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-   -   Smallest prime of the form a^2^m + b^2^m, m>=14 (https://www.mersenneforum.org/showthread.php?t=23160)

Batalov 2018-03-29 14:35

Perhaps, so. I was concerned that there may be some giant_mod bug or a carry count bug similar to one a few years ago.

Anyway, found one ... at a(15) = 220221 (!!)

Dr Sardonicus 2018-03-29 14:53

[QUOTE=Batalov;483757]Perhaps, so. I was concerned that there may be some giant_mod bug or a carry count bug similar to one a few years ago.

Anyway, found one ... at a(15) = 220221 (!!)[/QUOTE]

Congratulations!

How many candidates for a(15) were sieved out?

BTW, it's another "interesting anomaly" that

a(4) = a(3)^2 and a(14) = a(13)^2.

axn 2018-03-29 16:11

[QUOTE=Batalov;483757]Perhaps, so. I was concerned that there may be some giant_mod bug or a carry count bug similar to one a few years ago.

Anyway, found one ... at a(15) = 220221 (!!)[/QUOTE]

Hmmm... Unfortunately, we can't really rule out s/w issues with regular double check. BTW, does LLR, P95 & PFGW produce comparable residues on these type of numbers?. Perhaps a Gerbicz Error Check implementation for non base-2 PRP could be made. It will be much slower (50%?) but atleast could be used to spot check.

Batalov 2018-03-29 19:32

Here is my eval of what usually happens in all three tools.
This is a special form. In LLR there is an input ABC template [c]ABC ($a*$b^$c$d)/$e[/c]; in P95, [c]PRP=1,b,n,1,"2"[/c], and PFGW understands the ABC form as well as recognizes the special form at parse stage.

All three tools have adapted over time to do the following on it:[LIST][*]the main exponentiation loop is done over mod (b^n+1) (not general mod! therefore, fast!)[*]the last residue is folded mod (b^n+1)/e and compared to 1 (this is done using giants)[/LIST]
I am tempted to modify the source for this special case e=2, because giant mod is not needed, just compare two values (1 or (b^n+1)/2+1 -these should look just fine in limbs of b how they are likely internally stored) -- (or multiply by 2 and compare to 2). ...Thus avoiding giants.

Another test that I did in limited range: use [c]-a1, -a2[/c] in pfgw (or similar in other tools); this is not a little bit, but a lot slower, because the special arrangement of exactly 32K b-limbs is destroyed.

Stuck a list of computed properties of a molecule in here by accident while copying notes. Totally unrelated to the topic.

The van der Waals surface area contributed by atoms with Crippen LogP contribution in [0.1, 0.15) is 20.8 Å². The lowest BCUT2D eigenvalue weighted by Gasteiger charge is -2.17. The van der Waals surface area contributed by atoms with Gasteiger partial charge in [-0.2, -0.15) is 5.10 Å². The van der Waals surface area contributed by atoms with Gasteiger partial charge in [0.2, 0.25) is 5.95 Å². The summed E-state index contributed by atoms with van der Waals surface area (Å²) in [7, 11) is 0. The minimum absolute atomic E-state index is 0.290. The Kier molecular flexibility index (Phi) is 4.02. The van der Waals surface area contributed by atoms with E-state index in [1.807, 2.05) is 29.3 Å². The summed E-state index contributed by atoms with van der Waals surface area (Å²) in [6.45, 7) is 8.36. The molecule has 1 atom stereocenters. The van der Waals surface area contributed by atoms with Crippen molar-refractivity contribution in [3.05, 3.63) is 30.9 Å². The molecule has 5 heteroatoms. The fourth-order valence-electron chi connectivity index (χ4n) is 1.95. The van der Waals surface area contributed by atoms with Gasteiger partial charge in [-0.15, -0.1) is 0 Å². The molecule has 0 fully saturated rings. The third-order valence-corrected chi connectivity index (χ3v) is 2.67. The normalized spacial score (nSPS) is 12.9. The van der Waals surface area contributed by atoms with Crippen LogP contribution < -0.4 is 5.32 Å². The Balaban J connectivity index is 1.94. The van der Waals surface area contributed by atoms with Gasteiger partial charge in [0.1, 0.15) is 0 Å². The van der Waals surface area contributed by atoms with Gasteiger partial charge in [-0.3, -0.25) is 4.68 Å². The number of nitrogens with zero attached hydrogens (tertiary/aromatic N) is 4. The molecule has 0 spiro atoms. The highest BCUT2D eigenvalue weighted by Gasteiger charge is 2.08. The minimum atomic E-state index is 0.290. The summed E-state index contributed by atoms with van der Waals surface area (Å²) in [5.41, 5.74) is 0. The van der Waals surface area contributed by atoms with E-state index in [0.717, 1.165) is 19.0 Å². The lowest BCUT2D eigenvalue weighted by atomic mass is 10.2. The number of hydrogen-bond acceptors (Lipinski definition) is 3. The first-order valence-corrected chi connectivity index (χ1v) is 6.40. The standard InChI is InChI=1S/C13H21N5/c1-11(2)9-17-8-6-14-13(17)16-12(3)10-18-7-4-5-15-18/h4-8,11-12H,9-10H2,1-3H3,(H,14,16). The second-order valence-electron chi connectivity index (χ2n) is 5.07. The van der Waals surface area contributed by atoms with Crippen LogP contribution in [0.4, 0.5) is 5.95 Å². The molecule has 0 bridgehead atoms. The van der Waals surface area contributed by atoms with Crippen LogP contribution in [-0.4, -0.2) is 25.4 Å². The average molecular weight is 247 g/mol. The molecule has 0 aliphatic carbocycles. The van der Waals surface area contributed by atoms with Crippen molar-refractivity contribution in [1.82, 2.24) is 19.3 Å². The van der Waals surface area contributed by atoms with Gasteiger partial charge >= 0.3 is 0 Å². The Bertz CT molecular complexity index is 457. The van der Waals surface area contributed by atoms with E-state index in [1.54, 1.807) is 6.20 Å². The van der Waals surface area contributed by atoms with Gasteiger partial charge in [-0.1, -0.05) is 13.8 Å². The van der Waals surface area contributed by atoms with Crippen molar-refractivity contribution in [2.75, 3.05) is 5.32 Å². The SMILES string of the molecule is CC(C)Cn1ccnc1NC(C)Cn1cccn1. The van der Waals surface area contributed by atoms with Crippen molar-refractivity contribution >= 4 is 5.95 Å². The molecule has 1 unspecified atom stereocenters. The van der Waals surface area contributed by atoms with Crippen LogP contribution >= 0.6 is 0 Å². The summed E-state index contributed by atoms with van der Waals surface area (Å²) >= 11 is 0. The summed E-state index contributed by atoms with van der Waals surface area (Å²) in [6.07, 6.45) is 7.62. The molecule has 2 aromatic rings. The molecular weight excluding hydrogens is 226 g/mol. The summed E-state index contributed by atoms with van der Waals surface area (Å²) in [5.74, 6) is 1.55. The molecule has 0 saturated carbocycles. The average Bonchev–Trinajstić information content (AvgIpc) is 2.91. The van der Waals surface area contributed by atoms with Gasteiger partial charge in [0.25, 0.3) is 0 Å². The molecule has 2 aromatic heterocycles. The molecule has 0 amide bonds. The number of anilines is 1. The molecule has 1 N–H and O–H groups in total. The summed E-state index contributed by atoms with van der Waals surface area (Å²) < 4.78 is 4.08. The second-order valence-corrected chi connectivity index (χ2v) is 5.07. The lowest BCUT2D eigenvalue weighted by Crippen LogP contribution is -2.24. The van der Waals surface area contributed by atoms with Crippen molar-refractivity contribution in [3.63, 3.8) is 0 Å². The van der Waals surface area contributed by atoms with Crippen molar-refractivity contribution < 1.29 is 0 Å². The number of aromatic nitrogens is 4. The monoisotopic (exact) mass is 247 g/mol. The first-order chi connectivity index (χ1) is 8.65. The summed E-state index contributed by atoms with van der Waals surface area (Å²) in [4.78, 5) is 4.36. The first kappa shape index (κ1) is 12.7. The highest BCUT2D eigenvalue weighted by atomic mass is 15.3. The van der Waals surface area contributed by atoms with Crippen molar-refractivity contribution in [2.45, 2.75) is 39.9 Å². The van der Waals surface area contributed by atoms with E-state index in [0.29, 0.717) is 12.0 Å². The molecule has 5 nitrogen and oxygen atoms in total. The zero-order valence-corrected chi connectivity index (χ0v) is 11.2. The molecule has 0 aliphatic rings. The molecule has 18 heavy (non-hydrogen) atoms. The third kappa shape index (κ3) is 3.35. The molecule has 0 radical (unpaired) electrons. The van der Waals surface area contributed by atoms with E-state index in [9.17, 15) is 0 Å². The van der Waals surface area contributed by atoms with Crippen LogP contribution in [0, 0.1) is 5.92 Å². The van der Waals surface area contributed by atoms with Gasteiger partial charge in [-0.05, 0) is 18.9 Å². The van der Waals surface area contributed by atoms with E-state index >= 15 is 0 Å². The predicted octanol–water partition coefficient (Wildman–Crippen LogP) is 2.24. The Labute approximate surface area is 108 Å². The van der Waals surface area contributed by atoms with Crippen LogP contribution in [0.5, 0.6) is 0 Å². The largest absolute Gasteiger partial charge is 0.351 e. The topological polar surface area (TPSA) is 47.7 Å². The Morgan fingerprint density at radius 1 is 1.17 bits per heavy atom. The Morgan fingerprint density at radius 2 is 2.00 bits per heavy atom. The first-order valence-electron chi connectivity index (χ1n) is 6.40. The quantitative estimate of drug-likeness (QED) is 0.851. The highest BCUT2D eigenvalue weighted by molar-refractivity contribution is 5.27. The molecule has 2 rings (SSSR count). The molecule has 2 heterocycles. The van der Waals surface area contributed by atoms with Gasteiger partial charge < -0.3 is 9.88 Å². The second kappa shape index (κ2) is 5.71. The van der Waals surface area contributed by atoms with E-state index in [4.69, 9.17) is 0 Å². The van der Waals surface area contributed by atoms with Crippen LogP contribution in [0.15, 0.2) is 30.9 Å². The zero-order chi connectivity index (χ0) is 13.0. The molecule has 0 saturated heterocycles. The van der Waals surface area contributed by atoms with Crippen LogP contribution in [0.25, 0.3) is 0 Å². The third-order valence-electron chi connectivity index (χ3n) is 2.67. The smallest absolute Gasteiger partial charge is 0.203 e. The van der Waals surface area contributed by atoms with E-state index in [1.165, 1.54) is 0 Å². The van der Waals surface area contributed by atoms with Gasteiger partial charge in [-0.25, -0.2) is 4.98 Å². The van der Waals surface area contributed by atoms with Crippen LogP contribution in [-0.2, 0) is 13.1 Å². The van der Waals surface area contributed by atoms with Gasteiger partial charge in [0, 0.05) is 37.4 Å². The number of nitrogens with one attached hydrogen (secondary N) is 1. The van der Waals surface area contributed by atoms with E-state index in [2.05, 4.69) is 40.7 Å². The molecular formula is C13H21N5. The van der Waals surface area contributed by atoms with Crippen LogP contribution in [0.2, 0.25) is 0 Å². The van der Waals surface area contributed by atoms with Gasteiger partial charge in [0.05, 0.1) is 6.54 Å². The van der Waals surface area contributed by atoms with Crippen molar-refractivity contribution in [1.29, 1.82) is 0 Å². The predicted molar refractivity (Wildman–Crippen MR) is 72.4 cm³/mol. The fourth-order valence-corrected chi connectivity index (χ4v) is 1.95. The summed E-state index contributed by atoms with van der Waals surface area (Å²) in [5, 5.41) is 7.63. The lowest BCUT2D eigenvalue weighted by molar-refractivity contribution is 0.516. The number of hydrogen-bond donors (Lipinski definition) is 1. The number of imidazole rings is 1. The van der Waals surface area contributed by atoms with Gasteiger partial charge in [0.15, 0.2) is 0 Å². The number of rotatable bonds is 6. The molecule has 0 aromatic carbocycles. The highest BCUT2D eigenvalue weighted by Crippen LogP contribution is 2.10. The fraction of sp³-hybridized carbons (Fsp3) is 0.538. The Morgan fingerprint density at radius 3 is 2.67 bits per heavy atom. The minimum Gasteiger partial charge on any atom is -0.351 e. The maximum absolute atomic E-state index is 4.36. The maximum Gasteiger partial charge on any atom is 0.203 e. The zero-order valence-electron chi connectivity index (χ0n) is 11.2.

Let's see what happens. I'll tinker with this on the weekends.

JeppeSN 2018-03-29 23:49

[QUOTE=JeppeSN;483411]To appear as [URL="https://oeis.org/A301738"]A301738[/URL] (until it is approved, see History to see the proposed versions). /JeppeSN[/QUOTE]

Now approved.

I will contribute the new sequence quite soon.

Serge Batalov, good work on A275530.

/JeppeSN

Batalov 2018-03-31 02:05

[QUOTE=Batalov;483757]Perhaps, so. I was concerned that there may be some giant_mod bug or a carry count bug similar to one a few years ago.

Anyway, found one ... at a(15) = 220221 (!!)[/QUOTE]
Found a(16), too

axn 2018-03-31 03:03

[QUOTE=Batalov;483847]Found a(16), too[/QUOTE]

How are you sieving these suckers?

Batalov 2018-03-31 04:35

These are too small to sieve, -- PFGW's ~45-bit pre-factoring looks fine to me.
It would be a different story for m=17, but I am taking a break for now.

Dr Sardonicus 2018-03-31 13:15

[QUOTE=Dr Sardonicus;483759]Congratulations!
BTW, it's another "interesting anomaly" that

a(4) = a(3)^2 and a(14) = a(13)^2.[/QUOTE]
!sdrawkcab ti tog I ,tibbangaD

I should have said, a(13) = a(14)^2 and a(3) = a(4)^2

Batalov 2018-04-01 17:07

And [URL="https://oeis.org/A275530"]A275530[/URL](17) is now found!

(11559^131072+1)/2 is a 532535-digit PRP.

[SPOILER]Now it is time to revisit the a(15) with a different FFT size throughout.[/SPOILER]

paulunderwood 2018-04-01 17:51

[QUOTE=Batalov;483940]And [URL="https://oeis.org/A275530"]A275530[/URL](17) is now found!

(11559^131072+1)/2 is a 532535-digit PRP.

[SPOILER]Now it is time to revisit the a(15) with a different FFT size throughout.[/SPOILER][/QUOTE]

Congrats Serge. Here is my Lucas test of it:

[CODE]time ./pfgw64 -k -f0 -od -q"(11559^131072+1)/2" | ../../coding/gwnum/lucasPRP - 1 11559 131072 1

Lucas testing on x^2 - 4*x + 1 ...
Is Lucas PRP!

real 20m21.514s
user 48m14.480s
sys 3m17.668s[/CODE]


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